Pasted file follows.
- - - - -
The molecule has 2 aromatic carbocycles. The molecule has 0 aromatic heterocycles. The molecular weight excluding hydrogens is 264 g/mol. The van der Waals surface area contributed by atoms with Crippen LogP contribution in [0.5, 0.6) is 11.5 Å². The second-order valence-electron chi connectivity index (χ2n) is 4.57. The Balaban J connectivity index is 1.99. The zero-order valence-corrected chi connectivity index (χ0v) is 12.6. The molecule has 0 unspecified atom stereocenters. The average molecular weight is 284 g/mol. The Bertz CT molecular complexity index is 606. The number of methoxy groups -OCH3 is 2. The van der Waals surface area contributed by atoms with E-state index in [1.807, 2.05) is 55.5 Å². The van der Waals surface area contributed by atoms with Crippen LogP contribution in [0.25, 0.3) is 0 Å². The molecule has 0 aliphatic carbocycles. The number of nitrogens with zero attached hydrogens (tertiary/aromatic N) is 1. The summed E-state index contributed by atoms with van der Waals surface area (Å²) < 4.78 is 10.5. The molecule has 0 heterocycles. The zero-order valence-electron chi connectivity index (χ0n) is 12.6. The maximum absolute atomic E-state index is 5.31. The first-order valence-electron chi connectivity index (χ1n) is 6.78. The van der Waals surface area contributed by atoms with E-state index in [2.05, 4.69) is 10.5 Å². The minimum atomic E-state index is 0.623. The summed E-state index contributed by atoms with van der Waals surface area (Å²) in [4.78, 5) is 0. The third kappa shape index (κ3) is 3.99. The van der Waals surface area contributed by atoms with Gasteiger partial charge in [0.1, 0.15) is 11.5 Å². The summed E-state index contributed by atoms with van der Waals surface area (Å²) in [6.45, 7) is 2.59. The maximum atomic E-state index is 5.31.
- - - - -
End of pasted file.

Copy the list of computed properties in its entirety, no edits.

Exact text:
The molecule has 2 aromatic carbocycles. The molecule has 0 aromatic heterocycles. The molecular weight excluding hydrogens is 264 g/mol. The van der Waals surface area contributed by atoms with Crippen LogP contribution in [0.5, 0.6) is 11.5 Å². The second-order valence-electron chi connectivity index (χ2n) is 4.57. The Balaban J connectivity index is 1.99. The zero-order valence-corrected chi connectivity index (χ0v) is 12.6. The molecule has 0 unspecified atom stereocenters. The average molecular weight is 284 g/mol. The Bertz CT molecular complexity index is 606. The number of methoxy groups -OCH3 is 2. The van der Waals surface area contributed by atoms with E-state index in [1.807, 2.05) is 55.5 Å². The van der Waals surface area contributed by atoms with Crippen LogP contribution in [0.25, 0.3) is 0 Å². The molecule has 0 aliphatic carbocycles. The number of nitrogens with zero attached hydrogens (tertiary/aromatic N) is 1. The summed E-state index contributed by atoms with van der Waals surface area (Å²) < 4.78 is 10.5. The molecule has 0 heterocycles. The zero-order valence-electron chi connectivity index (χ0n) is 12.6. The maximum absolute atomic E-state index is 5.31. The first-order valence-electron chi connectivity index (χ1n) is 6.78. The van der Waals surface area contributed by atoms with E-state index in [2.05, 4.69) is 10.5 Å². The minimum atomic E-state index is 0.623. The summed E-state index contributed by atoms with van der Waals surface area (Å²) in [4.78, 5) is 0. The third kappa shape index (κ3) is 3.99. The van der Waals surface area contributed by atoms with Gasteiger partial charge in [0.1, 0.15) is 11.5 Å². The summed E-state index contributed by atoms with van der Waals surface area (Å²) in [6.45, 7) is 2.59. The maximum atomic E-state index is 5.31.